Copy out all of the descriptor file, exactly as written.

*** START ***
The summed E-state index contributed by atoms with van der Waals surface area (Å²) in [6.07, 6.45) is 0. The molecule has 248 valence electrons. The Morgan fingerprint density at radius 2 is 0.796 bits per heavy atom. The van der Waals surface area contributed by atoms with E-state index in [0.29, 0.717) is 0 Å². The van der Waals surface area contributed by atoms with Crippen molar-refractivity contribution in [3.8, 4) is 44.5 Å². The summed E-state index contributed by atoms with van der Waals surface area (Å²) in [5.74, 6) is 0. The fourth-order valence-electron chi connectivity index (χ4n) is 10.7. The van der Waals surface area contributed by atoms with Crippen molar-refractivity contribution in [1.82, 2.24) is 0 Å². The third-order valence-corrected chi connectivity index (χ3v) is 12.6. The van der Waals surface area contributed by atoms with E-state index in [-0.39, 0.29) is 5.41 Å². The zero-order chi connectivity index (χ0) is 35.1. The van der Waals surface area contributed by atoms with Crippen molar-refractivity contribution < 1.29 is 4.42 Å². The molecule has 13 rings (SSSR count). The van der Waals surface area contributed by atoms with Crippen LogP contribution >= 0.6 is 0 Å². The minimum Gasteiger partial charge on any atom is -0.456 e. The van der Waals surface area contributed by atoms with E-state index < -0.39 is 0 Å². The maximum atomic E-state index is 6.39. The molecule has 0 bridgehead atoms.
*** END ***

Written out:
The summed E-state index contributed by atoms with van der Waals surface area (Å²) in [6.07, 6.45) is 0. The molecule has 248 valence electrons. The Morgan fingerprint density at radius 2 is 0.796 bits per heavy atom. The van der Waals surface area contributed by atoms with E-state index in [0.29, 0.717) is 0 Å². The van der Waals surface area contributed by atoms with Crippen molar-refractivity contribution in [3.8, 4) is 44.5 Å². The summed E-state index contributed by atoms with van der Waals surface area (Å²) in [5.74, 6) is 0. The fourth-order valence-electron chi connectivity index (χ4n) is 10.7. The van der Waals surface area contributed by atoms with Crippen molar-refractivity contribution in [1.82, 2.24) is 0 Å². The third-order valence-corrected chi connectivity index (χ3v) is 12.6. The van der Waals surface area contributed by atoms with E-state index in [-0.39, 0.29) is 5.41 Å². The zero-order chi connectivity index (χ0) is 35.1. The van der Waals surface area contributed by atoms with Crippen molar-refractivity contribution < 1.29 is 4.42 Å². The molecule has 13 rings (SSSR count). The van der Waals surface area contributed by atoms with Crippen LogP contribution >= 0.6 is 0 Å². The minimum Gasteiger partial charge on any atom is -0.456 e. The van der Waals surface area contributed by atoms with E-state index < -0.39 is 0 Å². The maximum atomic E-state index is 6.39. The molecule has 0 bridgehead atoms.